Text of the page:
Protecting your Public Cloud after Meltdown and Spectre

Protecting your Public Cloud after Meltdown and Spectre

In early January, researchers unveiled several major security vulnerabilities. Dubbed Meltdown and Spectre, these two vulnerabilities pertained to a hardware flaw in CPUs, including Intel, Qualcomm, and ARM processors. Through a complicated series of exploits targeting “speculative execution,” an optimization technique used in most modern CPUs, attackers could gain access data currently being processed on the computer. This might include passwords or business-critical information. For more information on how these vulnerabilities might be exploited, read the following:

– Talos – Meltdown and Spectre

– Meltdown and Spectre

– Time-traveling exploits with Meltdown

Since these vulnerabilities can access data processed by other applications on the same physical machine, the potential consequences are particularly great in the cloud, where a single appliance could host data and processes from numerous different client organizations.

Now it is important to say that patches have already been issued to address these vulnerabilities by Amazon Web Services (AWS), Google Cloud Platform, and Microsoft Azure. However, you should still take steps to ensure all of your instance operating systems are properly patched. As of now, there is no way to know if either of these vulnerabilities were abused in the wild, but security practitioners still need to do their due diligence and ensure they are protected.


What you can do to protect your cloud infrastructure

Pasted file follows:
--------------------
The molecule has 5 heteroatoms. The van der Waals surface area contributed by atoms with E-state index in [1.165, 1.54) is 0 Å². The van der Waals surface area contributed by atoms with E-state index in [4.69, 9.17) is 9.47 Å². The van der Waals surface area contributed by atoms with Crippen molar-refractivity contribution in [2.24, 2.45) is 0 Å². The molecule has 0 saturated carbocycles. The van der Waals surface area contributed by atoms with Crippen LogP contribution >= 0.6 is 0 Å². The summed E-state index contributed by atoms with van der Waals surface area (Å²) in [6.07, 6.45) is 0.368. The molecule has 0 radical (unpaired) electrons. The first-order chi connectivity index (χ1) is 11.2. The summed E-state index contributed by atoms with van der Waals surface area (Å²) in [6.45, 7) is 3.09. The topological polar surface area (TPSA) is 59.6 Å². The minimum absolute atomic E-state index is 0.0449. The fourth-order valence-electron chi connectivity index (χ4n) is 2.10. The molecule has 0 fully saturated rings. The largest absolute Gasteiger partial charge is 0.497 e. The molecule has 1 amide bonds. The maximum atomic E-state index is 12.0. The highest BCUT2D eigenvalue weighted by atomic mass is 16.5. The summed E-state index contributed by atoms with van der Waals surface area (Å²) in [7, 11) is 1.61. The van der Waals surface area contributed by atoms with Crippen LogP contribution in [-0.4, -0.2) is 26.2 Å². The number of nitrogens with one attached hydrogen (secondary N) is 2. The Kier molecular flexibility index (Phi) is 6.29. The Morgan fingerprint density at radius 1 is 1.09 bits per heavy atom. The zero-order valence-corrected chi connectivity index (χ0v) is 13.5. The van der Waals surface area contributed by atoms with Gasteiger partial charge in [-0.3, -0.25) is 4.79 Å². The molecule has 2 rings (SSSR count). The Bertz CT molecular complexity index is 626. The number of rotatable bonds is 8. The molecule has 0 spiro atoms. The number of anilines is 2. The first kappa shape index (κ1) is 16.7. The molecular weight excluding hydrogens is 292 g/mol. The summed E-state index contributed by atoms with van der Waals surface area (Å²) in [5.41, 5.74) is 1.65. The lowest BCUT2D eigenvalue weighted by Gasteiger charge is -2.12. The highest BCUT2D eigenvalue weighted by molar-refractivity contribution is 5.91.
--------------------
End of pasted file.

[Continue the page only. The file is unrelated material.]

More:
As I mentioned earlier, patches have been rolled out across all major cloud infrastructure providers, but you still need to ensure your instance operating systems are patched as well.

Of course, if an attacker had foreknowledge of this vulnerability and actively exploited before it was patched, you will need to keep a close eye on your systems. The major risk is access credential compromise. Privileged memory access means an attacker could use this vulnerability to steal access credentials, which could then be used to compromise your cloud services.

You should make sure all of your cloud user accounts have multi-factor authentication enabled and have changed their passwords since the vulnerability was patched. In addition, you should monitor cloud access for abnormal and suspicious activity, such as a user logging in from unusual geographies. For instance, your US-based network admin logging in from Eastern Europe hours after logging in from Los Angeles is probably a sign of credential abuse. Also, look for unusual communications, such as an abnormally large transfer to an unknown server, which could be indicative of data exfiltration.

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